The Baltimore school system has violated the terms of a contract with a charter school guaranteeing free utilities and maintenance through June 2008, documents show, a move that could leave the school unable to pay all its staff.
The system has decided to make eight charter schools that use its buildings pay for such services, causing leaders at some of the schools to scramble to find the money. One of the hardest hit is Southwest Baltimore Charter School.
Last year, the system signed a three-year agreement with the new school allowing it to operate in extra classrooms at James McHenry Elementary for $1 annually, with utilities and maintenance included. Charter schools are public schools that operate independently.
But last month, the school was notified that the system would charge it $420 per pupil for utilities and maintenance plus an "optional" $200 per pupil for custodial services, which the school previously covered mostly with volunteers. It then began deducting for all three services from its payments to the school.
The fees total $74,400, or 11 percent of the budget of Southwest Baltimore Charter, which serves 120 pupils in kindergarten through second grade. The school had finalized its budget months before it learned of the extra fees, three weeks before the new academic year began.
"You can't come in in August and tell us you're going to ding us for $74,000 for something that's a breach of our contract," said Erika Brockman, the school's executive director. She wrote in a recent letter to schools Interim Chief Executive Officer Charlene Cooper Boston that the system "appears to be acting in bad faith and deliberately placing [the school] in financial jeopardy."
The new fees affect the eight charter schools operating in public school buildings, including KIPP Ujima Village Academy, Baltimore's highest-performing middle school. KIPP, which uses extra space at Dr. Roland N. Patterson Sr. Academy, is currently operating with no contract, in part because it is disputing the fees.
David Stone, the city's director of charter schools, said the system is reviewing the fees and how they are calculated, particularly for the four schools - including Southwest and KIPP - that only use part of a building.
"We really want to emphasize that we want to work collaboratively with Southwest and any other charter school, especially those that are in our facilities," Stone said.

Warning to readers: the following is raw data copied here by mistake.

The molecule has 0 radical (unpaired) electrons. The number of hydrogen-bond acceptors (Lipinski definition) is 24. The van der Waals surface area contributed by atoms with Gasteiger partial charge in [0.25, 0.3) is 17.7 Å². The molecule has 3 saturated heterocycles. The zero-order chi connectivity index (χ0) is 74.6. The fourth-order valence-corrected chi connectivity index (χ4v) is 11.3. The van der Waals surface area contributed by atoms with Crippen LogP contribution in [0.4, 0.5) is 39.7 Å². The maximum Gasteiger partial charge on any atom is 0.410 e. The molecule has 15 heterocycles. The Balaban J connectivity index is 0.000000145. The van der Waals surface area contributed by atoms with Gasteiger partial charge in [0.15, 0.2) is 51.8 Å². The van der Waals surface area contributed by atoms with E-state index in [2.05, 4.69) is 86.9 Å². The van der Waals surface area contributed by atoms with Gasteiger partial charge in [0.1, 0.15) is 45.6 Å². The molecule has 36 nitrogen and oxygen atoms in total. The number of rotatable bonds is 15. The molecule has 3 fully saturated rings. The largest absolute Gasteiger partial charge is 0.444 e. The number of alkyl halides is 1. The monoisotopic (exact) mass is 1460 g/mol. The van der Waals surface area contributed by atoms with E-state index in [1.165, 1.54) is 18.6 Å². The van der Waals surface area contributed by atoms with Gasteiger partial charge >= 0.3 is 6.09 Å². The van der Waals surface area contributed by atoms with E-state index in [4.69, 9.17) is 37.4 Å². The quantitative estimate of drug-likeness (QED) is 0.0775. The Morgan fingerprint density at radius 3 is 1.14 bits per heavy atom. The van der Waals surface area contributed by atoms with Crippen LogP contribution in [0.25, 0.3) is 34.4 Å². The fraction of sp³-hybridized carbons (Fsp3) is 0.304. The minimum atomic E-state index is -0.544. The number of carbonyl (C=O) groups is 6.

Asked about the provision in Southwest's lease that guarantees free utilities and maintenance for three years, Stone replied: "That is one reason why we are reviewing this, absolutely."
At Rosemont Elementary/Middle, a charter school run by Coppin State University, Principal Sandra Ashe said yesterday that she had not been informed of the utility and maintenance fees.
The development comes at a time of heightened tension between the school system and its charter and other independently run schools.
New Song Academy, an elementary/middle school which runs independently in Sandtown, notified parents last week that it would have to start its school year late because the system owed it tens of thousands of dollars and it couldn't afford to pay all its staff. The system came up with much of the money, and classes resumed as scheduled, only after inquiries from City Hall and from a Sun reporter.
This month, the state Court of Special Appeals ruled that the city school system must give charter schools as much money per pupil as it gives regular schools. Currently, the city spends the equivalent of about $11,000 per child in its regular public schools. Charter schools in Baltimore receive $5,859 per child in funds and the rest in services the system provides, such as special education and food.
The system has not yet said whether it would appeal the ruling, which it says would result in regular schools receiving less money. Because charter schools have already signed up for the services they plan to use this school year, some principals said the ruling would not have a major impact until next year, if it stands.
It is unclear whether the ruling would affect the utility and maintenance fees, since those schools choose to operate in public school buildings.
Jason Botel, executive director of KIPP Baltimore Inc., said the fees aren't the only new charges the system is imposing this year. His school is being charged $100 per pupil for the operation of Stone's charter school office. That's on top of a deduction of 4.5 percent of its budget, amounting to $488 per pupil, for central school system administrative costs, even though, he said, "there are a lot of central services that we just don't use."
KIPP Ujima Village is part of a national network of schools that have been successful in educating inner-city children. Botel said nearly all other KIPP schools have more control of their budgets than his. And he said KIPP schools elsewhere pay far less for utilities than what the city school system is charging.